City workers encouraged to demand pint glasses are filled to top in bizarre campaign

City workers are being encouraged to demand their pint glasses are filled to the top by pub workers in a bizarre new campaign. 

The City of London Corporation wants pub-goers to confront bar workers if their pints glasses are not filled to the top.

It said it wants consumers to “feel confident in asking for a top-up if they are sold a short measure pint”.

Special beer mats have been created to help punters in the Square Mile, where the average salary is £50,000, check if a pint is short by a few per cent.

But campaign groups have raised concerns about “the potential for abuse of low paid bar and pub staff” and “helping people to access those extra few millimetres of beer feels like the wrong focus”.

Steve Payle, Trading Standards Manager at the City of London Corporation, said it was reminding people that its perfectly OK to ask for a top-up, while stressing that they should drink responsibly.

The City advised punters to use these special beer mats (City of London )

He said: “Consumers are well within their rights to make sure they get exactly what they’ve paid for.

“It’s worth remembering that for a pint costing five pounds, a shortage of five percent is a 25p cost to the consumer. 

“Drinkers are entirely within their rights to ask for a full pint of liquid if they wish.

“We are reminding people that it is perfectly okay to ask for a top-up whilst stressing that they should continue to drink responsibly.”

But campaign groups such as The Equality Trust and Alcohol Research UK criticised the Corporation over its new drive.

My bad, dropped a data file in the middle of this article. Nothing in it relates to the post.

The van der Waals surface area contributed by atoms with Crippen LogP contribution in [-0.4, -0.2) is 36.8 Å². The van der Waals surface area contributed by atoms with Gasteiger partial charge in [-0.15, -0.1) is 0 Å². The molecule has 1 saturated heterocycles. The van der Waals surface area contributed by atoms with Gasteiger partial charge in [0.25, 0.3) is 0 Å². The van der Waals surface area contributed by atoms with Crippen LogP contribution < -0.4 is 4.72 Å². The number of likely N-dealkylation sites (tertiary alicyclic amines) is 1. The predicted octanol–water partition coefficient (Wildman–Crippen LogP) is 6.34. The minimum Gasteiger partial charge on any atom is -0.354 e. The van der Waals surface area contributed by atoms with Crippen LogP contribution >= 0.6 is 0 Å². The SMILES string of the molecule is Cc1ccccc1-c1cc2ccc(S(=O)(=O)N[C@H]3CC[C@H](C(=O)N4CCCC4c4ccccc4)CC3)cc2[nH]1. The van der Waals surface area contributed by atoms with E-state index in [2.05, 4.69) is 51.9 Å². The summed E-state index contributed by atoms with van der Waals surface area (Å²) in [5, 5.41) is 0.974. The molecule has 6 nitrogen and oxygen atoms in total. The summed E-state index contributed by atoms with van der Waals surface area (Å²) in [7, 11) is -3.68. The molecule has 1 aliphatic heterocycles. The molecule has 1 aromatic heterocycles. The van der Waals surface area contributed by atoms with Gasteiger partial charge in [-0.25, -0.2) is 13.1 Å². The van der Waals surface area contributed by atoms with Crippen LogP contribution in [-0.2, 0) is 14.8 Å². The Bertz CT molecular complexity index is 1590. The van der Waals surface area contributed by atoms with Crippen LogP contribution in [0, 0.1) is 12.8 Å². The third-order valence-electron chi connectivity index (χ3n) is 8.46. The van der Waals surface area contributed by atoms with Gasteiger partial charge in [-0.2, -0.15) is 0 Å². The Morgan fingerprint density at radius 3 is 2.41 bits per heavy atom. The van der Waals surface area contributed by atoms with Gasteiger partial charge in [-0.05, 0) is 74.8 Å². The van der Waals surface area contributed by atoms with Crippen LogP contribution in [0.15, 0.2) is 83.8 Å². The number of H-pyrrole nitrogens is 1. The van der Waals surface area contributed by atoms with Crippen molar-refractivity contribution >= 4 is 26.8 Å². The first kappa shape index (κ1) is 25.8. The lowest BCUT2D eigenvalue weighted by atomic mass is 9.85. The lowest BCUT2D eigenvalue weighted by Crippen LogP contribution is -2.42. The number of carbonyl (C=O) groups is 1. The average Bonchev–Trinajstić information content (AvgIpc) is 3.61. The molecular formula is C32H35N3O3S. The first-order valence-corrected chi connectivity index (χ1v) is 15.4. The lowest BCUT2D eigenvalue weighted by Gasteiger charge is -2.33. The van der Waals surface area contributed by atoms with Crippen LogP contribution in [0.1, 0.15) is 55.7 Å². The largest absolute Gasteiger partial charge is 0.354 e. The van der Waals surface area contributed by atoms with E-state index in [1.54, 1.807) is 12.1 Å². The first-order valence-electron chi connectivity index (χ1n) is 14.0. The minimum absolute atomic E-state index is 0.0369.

The average salary is around £50,000 in the City (PA)

Dr Wanda Wyporska, Executive Director of The Equality Trust said: “We support the right of consumers to get what they have paid for, but we are concerned about the potential for abuse of low paid bar and pub staff. 

“The combination of a sense of entitlement and alcohol could be a recipe for disaster. 

“It’s up to the pub and bar owners to ensure that measures are fairly indicated and to train their staff adequately. 

“We would hope that city workers’ politeness, diplomatic and negotiating skills would come to the fore in these situations.”

Meanwhile Dr Richard Piper, CEO of Alcohol Concern, told the Standard: “If people feel they’ve been short changed in a bar or pub there’s nothing wrong with asking politely for a top up. 

“That said, this would not be our first choice of campaign for a government body like the City of London. 

“With one person in the UK dying each hour as a result of alcohol, helping people to access those extra few millilitres of beer feels like the wrong focus when it comes to the issues surrounding alcohol.” 

The Standard approached the Corporation for further comment.

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